Some of you may remember the call to artists I mentioned in December. Since then my print has been completed, shipped, sparred for flight by kitemaker Scott Skinner, and sent onto to Japan.

Despite all the terrible tragedy that visited Japan at the beginning of the year, some things resolutely stayed on course; in March, the print show opened in Kyoto at the 6th Kyoto International Washi Association Exhibition and in the beginning of June showed again at the 1st International Mokuhanga Conference in Kyoto. My print joins a group of other print and kitemakers' work as well as some innovative larger kitework by Yoshizumi Nobuhiko (who also makes very small kites, some only a few mm in size) and Scott Skinner's own work. The show will travel a bit more this year before retiring.

It's a bit of a thrill for me to know my work has traveled a world away and has a long journey ahead of it before finding a new home.

Erin Curry Kiteline
Kiteline (in process)
13" diameter
woodblock print on mulberry paper

Though I've explored the image of a tangle for a long while, it resonants particularly well for a kite as anyone who has noted a pile of line at a flier's feet. When in the sky, this kite reflects what is on the ground, mediated by a thread and the hand holding the the line between them.

The composition for the print was created by sketching with ready-made cotton line dropped from above as it might be in flying a kite and recording my favorites until I settled on one to make. Tempting as it was to use handspun for my sketches as I do with Specimens, I refrained, as it seemed most appropriate to use line that the kite would fly on to maintain gestural symmetry. 

This above/below symmetry mediated by the hand shows up in my Spindle drawings too, albeit less visibly in the completed works. During creation of the drawings, I draw the image from above the prepared paper which lays horizontally. The roving of wool is tamed into a line by hand and the spindle holding a piece of graphite below it draws a roving line into chaotic masses.

My to-do list includes sparring and bridling one of the extra prints of Kiteline and flying it myself soon. In the proper circumstances the sun will illuminate the kite from behind, and the tangle will glow through paper left bare of ink.

For now here's a few images from the printing of:

This printing ink smells divinely of burnt linseed oil.

 When counterspace ran out, the oven became a drying rack.

Further Reading:
Scott Skinner reflects on process, the exhibit, and presents more of the submitted prints in Kitelife magazine here.


next wave and delighted

Though my blog has lain largely fallow, my art practice continues to grow.

Recently, my Spindle Drawings were selected for an exhibit in South Florida at the Lighthouse ArtCenter Museum for Next Wave: Young Contemporary Artists which consists of Floridian artists under the age of 35. The opening reception was held Friday and it will remain up through September 1st with a few more events associated with it between now and then, so if you find yourself in the West Palm Beach area in the meantime, please visit the museum to see the show.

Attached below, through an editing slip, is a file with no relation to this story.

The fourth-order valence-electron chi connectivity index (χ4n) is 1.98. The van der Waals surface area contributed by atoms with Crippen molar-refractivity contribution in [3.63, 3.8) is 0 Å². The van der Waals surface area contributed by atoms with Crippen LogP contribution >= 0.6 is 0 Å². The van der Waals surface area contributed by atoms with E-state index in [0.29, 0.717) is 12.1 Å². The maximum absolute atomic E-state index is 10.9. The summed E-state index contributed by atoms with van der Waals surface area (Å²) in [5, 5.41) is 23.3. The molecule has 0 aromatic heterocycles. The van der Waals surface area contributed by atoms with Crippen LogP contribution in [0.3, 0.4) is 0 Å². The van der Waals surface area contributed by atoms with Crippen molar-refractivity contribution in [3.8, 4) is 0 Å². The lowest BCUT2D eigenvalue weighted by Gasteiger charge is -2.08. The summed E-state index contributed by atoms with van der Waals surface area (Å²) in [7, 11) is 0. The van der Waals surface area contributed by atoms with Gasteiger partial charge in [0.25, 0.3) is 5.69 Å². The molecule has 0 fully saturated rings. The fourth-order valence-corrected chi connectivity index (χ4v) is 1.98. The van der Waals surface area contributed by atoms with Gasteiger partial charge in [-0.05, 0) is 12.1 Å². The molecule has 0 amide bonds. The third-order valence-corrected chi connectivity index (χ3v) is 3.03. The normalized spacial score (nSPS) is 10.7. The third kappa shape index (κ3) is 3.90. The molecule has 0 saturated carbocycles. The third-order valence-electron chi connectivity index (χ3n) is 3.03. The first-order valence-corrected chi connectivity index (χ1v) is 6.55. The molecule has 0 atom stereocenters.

I'd also like to mention Traces of Spun II received Best in Show. I'm honored and pleased.

Erin Curry Art, Traces of Spun 2, drawing, graphite on paper
  Traces of Spun II 
graphite on paper  
22" x 30"
(made with handspindle)

Within the gallery space, my drawings were paired with a few ceramic pieces by Ronald J. Shaw whose work is featured on the bottom right of the show's flyer. His process involves creating marks on stoneware by dropping horsehair on the pots during firing which ignites and carbonizes on the surface. Our works complemented one another quite well as both of our processes in creating linework require relinquishing a certain amount of control while maintaining restraint.

Of the twenty five artists represented, a few of the works that stood out to me particularly: Nathan Selikoff's generative digital works which transcend the sometimes harsh surfaces of digital art to reveal something more ephemeral as if recording flashes of natural phenomena, Sarah Nastri's delicate collages of transferred trees on surface embossed with snatches of lace, Rachel Rossin's mythical oil paintings depicting tropical esoteric mythologies (see her painting on the top of the flyer), and Micheal Bauman's sculptures, my favorite of which is Remembrance which is a glass topped box holding a grid formation and ammonia crystals grown within.

The event was also the first time I'd seen Kalina Winska's paintings for the show in person. Kalina and I met just over a year ago, and I've enjoyed seeing her work develop as she's veered through drawing, sculptures and back to her original medium, painting. I am looking forward to seeing more of what these swirling worlds hold.

Kalina and I also have a special project in the works that we'll share soon.

Here's my favorite of the Kalina's work in the show:

Kalina Winska This Far and No Farther oil on canvas
Kalina Winska
This Far and No Farther
oil on canvas
26" x 26"


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